What does it mean for a year to be new? Do we reflect on the past and celebrate the future? Do we make New Year's resolutions? I chose to embrace the words of the U.S. Poet Laureate, Joy Harlo.
"I like to think of a new year being possible at any moment, as every moment is a kind of doorway."
This past year has been a bag of mixed blessings for all of us, and hopefully your families are healthy and safe. One of the 2021 highlights for me was signing on with Level Best Books, an award-winning publisher of crime, mystery and thriller fiction. I’m right at home with them. My editor, Harriette Sackler asked me to write an essay about “Resolutions” for their newsletter, and I would like to share my thoughts with you.
As 2021 draws to a close, it’s time for us to reflect on where we’ve been this year, and where we’re going in 2022. It’s time to make the dreaded “New Year’s Resolutions,” where we make promises to ourselves about improving our lives in the coming year.
I never make resolutions. They’re too much pressure. I have enough going on in my life that I don’t need to add breaking a promise to myself to the agenda.
However, I make a list of goals for the upcoming year, consisting of about a half-dozen tangible, somewhat achievable, tasks. I pin the list on my office’s bulletin board, so I can check off each entry as it’s accomplished. For example, in 2021, I decided to learn how to make pie dough, French Macarons and croissants. Thanks to virtual baking classes from Ann Arbor, Cleveland and Paris, I checked off my baking goals. My pie dough and croissants were so-so, but the Macarons were the terrific!
My list also contained items that weren’t so trivial, and some that were beyond my control. The latter were more like wishes, really. The most important one being to find a new home for my latest manuscript, Hooker Avenue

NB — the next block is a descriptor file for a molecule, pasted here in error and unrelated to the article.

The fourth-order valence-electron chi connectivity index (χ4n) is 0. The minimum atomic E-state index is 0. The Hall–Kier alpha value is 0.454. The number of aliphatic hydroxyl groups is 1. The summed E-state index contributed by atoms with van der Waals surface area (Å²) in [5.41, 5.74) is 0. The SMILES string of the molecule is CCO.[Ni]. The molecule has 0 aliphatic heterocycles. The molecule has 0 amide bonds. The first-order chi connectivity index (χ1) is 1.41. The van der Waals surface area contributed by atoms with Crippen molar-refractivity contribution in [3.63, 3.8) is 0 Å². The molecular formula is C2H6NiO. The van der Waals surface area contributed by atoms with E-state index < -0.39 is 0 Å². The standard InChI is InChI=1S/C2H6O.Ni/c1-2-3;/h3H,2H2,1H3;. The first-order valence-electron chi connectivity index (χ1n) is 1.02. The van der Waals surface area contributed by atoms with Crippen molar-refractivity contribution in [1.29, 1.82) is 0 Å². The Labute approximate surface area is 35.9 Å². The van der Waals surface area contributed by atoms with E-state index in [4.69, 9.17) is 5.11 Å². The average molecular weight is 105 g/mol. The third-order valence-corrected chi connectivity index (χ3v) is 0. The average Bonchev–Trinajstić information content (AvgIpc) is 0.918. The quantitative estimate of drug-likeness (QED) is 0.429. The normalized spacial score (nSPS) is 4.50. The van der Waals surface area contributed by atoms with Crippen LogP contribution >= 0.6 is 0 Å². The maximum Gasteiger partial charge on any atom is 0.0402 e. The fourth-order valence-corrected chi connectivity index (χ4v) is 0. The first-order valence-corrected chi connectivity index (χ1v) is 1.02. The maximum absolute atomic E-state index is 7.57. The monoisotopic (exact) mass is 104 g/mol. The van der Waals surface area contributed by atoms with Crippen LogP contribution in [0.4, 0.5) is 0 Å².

. Well, here I am with Level Best Books, so I guess wishes do come true. That accomplishment deserves a “heart” rather than check mark.
Some items, like selling a rental property in South Carolina, and reviving a summer film series sponsored by our family foundation, will spill over into 2022, but no pressure. I’ll get them done. By the way, my lists go back to 2009!
As you can see, my items are not Oprah’s “Ah-Hah!” revelations about being in the moment or being a better person. Or living a healthier lifestyle by eating more plant-based meals. Those are lifetime goals, which require more than one trip around the sun. And they should be “givens,” not “resolutions.”
As for 2022, my list is already up on the bulletin board. Some items address the April pub date and promotion of Hooker Avenue
, sitting down to write my next novel, the TBR for my Booktrib.com book reviews, and selling that house in South Carolina. Maybe if we finally get COVID-19 under control, trips to see the Aurora Borealis and to attend Malice Domestic will miraculously appear there!
Whatever you call them, it’s motivating to strive to achieve something. The goal can be easy or hard, like going back to the gym, or completing your manuscript, or creating a newsletter, or learning to paint, or organizing our family photos, or volunteering at your favorite charity. I discovered that sometimes, it’s the journey that’s the most fun, and as a bonus, I get to check off the entry.
Setting goals gives me something to look forward to, and with that in mind, I hope your lives are filled with happy “counter-resolutions” in 2022.
Happy Holidays to all.
Happy New Year to you all, and let's throw open lots of doors in 2022.